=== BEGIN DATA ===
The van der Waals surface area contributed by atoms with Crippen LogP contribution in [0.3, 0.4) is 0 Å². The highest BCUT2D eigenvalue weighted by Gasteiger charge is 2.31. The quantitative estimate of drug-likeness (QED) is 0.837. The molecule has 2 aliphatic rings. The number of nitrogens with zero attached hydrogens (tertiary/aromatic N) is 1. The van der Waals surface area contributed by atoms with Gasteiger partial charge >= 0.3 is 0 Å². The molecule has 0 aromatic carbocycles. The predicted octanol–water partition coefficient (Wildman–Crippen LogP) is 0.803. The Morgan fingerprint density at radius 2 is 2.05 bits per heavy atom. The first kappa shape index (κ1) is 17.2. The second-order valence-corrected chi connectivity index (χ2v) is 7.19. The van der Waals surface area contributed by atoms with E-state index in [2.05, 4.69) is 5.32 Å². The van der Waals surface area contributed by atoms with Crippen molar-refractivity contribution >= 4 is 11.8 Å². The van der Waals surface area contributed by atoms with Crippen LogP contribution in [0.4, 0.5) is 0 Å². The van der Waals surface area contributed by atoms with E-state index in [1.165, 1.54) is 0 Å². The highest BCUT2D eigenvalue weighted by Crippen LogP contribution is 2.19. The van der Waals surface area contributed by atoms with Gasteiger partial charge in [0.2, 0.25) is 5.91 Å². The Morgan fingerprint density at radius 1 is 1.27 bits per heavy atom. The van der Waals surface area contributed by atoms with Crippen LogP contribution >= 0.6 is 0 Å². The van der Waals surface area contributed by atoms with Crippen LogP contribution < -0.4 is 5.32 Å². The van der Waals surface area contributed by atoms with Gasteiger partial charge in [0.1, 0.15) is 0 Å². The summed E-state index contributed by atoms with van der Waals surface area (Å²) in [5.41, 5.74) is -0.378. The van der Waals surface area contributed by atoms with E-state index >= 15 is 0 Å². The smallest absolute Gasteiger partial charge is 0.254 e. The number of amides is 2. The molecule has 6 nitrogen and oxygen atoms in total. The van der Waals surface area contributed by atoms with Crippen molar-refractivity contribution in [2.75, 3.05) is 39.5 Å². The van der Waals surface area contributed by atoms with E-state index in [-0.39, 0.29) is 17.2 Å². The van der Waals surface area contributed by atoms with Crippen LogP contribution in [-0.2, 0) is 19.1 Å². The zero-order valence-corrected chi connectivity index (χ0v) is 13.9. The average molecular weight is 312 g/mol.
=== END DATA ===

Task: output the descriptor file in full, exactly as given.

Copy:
The van der Waals surface area contributed by atoms with Crippen LogP contribution in [0.3, 0.4) is 0 Å². The highest BCUT2D eigenvalue weighted by Gasteiger charge is 2.31. The quantitative estimate of drug-likeness (QED) is 0.837. The molecule has 2 aliphatic rings. The number of nitrogens with zero attached hydrogens (tertiary/aromatic N) is 1. The van der Waals surface area contributed by atoms with Gasteiger partial charge >= 0.3 is 0 Å². The molecule has 0 aromatic carbocycles. The predicted octanol–water partition coefficient (Wildman–Crippen LogP) is 0.803. The Morgan fingerprint density at radius 2 is 2.05 bits per heavy atom. The first kappa shape index (κ1) is 17.2. The second-order valence-corrected chi connectivity index (χ2v) is 7.19. The van der Waals surface area contributed by atoms with E-state index in [2.05, 4.69) is 5.32 Å². The van der Waals surface area contributed by atoms with Crippen molar-refractivity contribution >= 4 is 11.8 Å². The van der Waals surface area contributed by atoms with Crippen LogP contribution in [0.4, 0.5) is 0 Å². The van der Waals surface area contributed by atoms with E-state index in [1.165, 1.54) is 0 Å². The highest BCUT2D eigenvalue weighted by Crippen LogP contribution is 2.19. The van der Waals surface area contributed by atoms with Gasteiger partial charge in [0.2, 0.25) is 5.91 Å². The Morgan fingerprint density at radius 1 is 1.27 bits per heavy atom. The van der Waals surface area contributed by atoms with Crippen LogP contribution >= 0.6 is 0 Å². The van der Waals surface area contributed by atoms with Crippen LogP contribution < -0.4 is 5.32 Å². The van der Waals surface area contributed by atoms with Gasteiger partial charge in [0.1, 0.15) is 0 Å². The summed E-state index contributed by atoms with van der Waals surface area (Å²) in [5.41, 5.74) is -0.378. The van der Waals surface area contributed by atoms with E-state index >= 15 is 0 Å². The smallest absolute Gasteiger partial charge is 0.254 e. The number of amides is 2. The molecule has 6 nitrogen and oxygen atoms in total. The van der Waals surface area contributed by atoms with Crippen molar-refractivity contribution in [2.75, 3.05) is 39.5 Å². The van der Waals surface area contributed by atoms with E-state index in [-0.39, 0.29) is 17.2 Å². The van der Waals surface area contributed by atoms with Crippen LogP contribution in [-0.2, 0) is 19.1 Å². The zero-order valence-corrected chi connectivity index (χ0v) is 13.9. The average molecular weight is 312 g/mol.